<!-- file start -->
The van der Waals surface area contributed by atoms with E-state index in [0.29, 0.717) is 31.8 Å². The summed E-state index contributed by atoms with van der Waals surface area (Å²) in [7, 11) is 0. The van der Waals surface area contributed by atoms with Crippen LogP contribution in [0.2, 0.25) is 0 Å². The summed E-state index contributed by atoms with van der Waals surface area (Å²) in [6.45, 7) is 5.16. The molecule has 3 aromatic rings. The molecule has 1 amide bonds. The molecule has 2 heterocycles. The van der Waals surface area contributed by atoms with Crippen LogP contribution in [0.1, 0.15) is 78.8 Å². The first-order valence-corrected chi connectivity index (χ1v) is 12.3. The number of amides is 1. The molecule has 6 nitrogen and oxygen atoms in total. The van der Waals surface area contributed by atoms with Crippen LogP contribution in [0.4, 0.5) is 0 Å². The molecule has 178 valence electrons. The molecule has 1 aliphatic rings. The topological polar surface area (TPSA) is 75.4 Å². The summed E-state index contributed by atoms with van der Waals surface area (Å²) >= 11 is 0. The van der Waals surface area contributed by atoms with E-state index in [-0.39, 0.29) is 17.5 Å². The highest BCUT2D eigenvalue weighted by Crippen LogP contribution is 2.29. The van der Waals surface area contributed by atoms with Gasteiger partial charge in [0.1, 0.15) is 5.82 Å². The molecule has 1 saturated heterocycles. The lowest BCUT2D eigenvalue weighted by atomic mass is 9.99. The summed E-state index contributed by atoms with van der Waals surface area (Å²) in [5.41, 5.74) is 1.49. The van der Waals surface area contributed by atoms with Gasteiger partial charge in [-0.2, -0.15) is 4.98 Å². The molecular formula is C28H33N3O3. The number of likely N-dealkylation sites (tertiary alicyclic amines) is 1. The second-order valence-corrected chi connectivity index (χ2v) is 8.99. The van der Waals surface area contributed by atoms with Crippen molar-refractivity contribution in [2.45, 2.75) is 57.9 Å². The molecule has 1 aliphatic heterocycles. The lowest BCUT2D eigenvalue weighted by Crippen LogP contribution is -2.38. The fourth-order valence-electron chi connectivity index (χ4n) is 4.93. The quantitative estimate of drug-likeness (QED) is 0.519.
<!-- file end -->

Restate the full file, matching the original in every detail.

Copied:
The van der Waals surface area contributed by atoms with E-state index in [0.29, 0.717) is 31.8 Å². The summed E-state index contributed by atoms with van der Waals surface area (Å²) in [7, 11) is 0. The van der Waals surface area contributed by atoms with Crippen LogP contribution in [0.2, 0.25) is 0 Å². The summed E-state index contributed by atoms with van der Waals surface area (Å²) in [6.45, 7) is 5.16. The molecule has 3 aromatic rings. The molecule has 1 amide bonds. The molecule has 2 heterocycles. The van der Waals surface area contributed by atoms with Crippen LogP contribution in [0.1, 0.15) is 78.8 Å². The first-order valence-corrected chi connectivity index (χ1v) is 12.3. The number of amides is 1. The molecule has 6 nitrogen and oxygen atoms in total. The van der Waals surface area contributed by atoms with Crippen LogP contribution in [0.4, 0.5) is 0 Å². The molecule has 178 valence electrons. The molecule has 1 aliphatic rings. The topological polar surface area (TPSA) is 75.4 Å². The summed E-state index contributed by atoms with van der Waals surface area (Å²) >= 11 is 0. The van der Waals surface area contributed by atoms with E-state index in [-0.39, 0.29) is 17.5 Å². The highest BCUT2D eigenvalue weighted by Crippen LogP contribution is 2.29. The van der Waals surface area contributed by atoms with Gasteiger partial charge in [0.1, 0.15) is 5.82 Å². The molecule has 1 saturated heterocycles. The lowest BCUT2D eigenvalue weighted by atomic mass is 9.99. The summed E-state index contributed by atoms with van der Waals surface area (Å²) in [5.41, 5.74) is 1.49. The van der Waals surface area contributed by atoms with Gasteiger partial charge in [-0.2, -0.15) is 4.98 Å². The molecular formula is C28H33N3O3. The number of likely N-dealkylation sites (tertiary alicyclic amines) is 1. The second-order valence-corrected chi connectivity index (χ2v) is 8.99. The van der Waals surface area contributed by atoms with Crippen molar-refractivity contribution in [2.45, 2.75) is 57.9 Å². The molecule has 1 aliphatic heterocycles. The lowest BCUT2D eigenvalue weighted by Crippen LogP contribution is -2.38. The fourth-order valence-electron chi connectivity index (χ4n) is 4.93. The quantitative estimate of drug-likeness (QED) is 0.519.